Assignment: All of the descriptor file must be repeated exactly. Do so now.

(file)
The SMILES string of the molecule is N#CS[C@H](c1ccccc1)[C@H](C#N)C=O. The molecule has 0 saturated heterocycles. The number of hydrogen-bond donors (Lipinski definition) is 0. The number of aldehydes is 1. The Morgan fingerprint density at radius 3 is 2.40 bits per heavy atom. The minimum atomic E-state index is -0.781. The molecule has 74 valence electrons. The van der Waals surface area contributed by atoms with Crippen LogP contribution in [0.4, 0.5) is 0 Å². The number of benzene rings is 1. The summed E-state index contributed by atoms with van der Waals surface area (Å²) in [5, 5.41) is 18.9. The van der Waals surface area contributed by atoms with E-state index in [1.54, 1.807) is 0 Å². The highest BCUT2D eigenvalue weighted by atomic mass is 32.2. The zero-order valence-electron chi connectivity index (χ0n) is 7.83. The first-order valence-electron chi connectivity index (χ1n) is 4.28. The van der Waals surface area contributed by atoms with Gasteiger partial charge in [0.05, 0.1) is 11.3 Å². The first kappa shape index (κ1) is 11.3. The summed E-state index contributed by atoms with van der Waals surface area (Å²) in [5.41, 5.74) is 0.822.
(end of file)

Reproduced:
The SMILES string of the molecule is N#CS[C@H](c1ccccc1)[C@H](C#N)C=O. The molecule has 0 saturated heterocycles. The number of hydrogen-bond donors (Lipinski definition) is 0. The number of aldehydes is 1. The Morgan fingerprint density at radius 3 is 2.40 bits per heavy atom. The minimum atomic E-state index is -0.781. The molecule has 74 valence electrons. The van der Waals surface area contributed by atoms with Crippen LogP contribution in [0.4, 0.5) is 0 Å². The number of benzene rings is 1. The summed E-state index contributed by atoms with van der Waals surface area (Å²) in [5, 5.41) is 18.9. The van der Waals surface area contributed by atoms with E-state index in [1.54, 1.807) is 0 Å². The highest BCUT2D eigenvalue weighted by atomic mass is 32.2. The zero-order valence-electron chi connectivity index (χ0n) is 7.83. The first-order valence-electron chi connectivity index (χ1n) is 4.28. The van der Waals surface area contributed by atoms with Gasteiger partial charge in [0.05, 0.1) is 11.3 Å². The first kappa shape index (κ1) is 11.3. The summed E-state index contributed by atoms with van der Waals surface area (Å²) in [5.41, 5.74) is 0.822.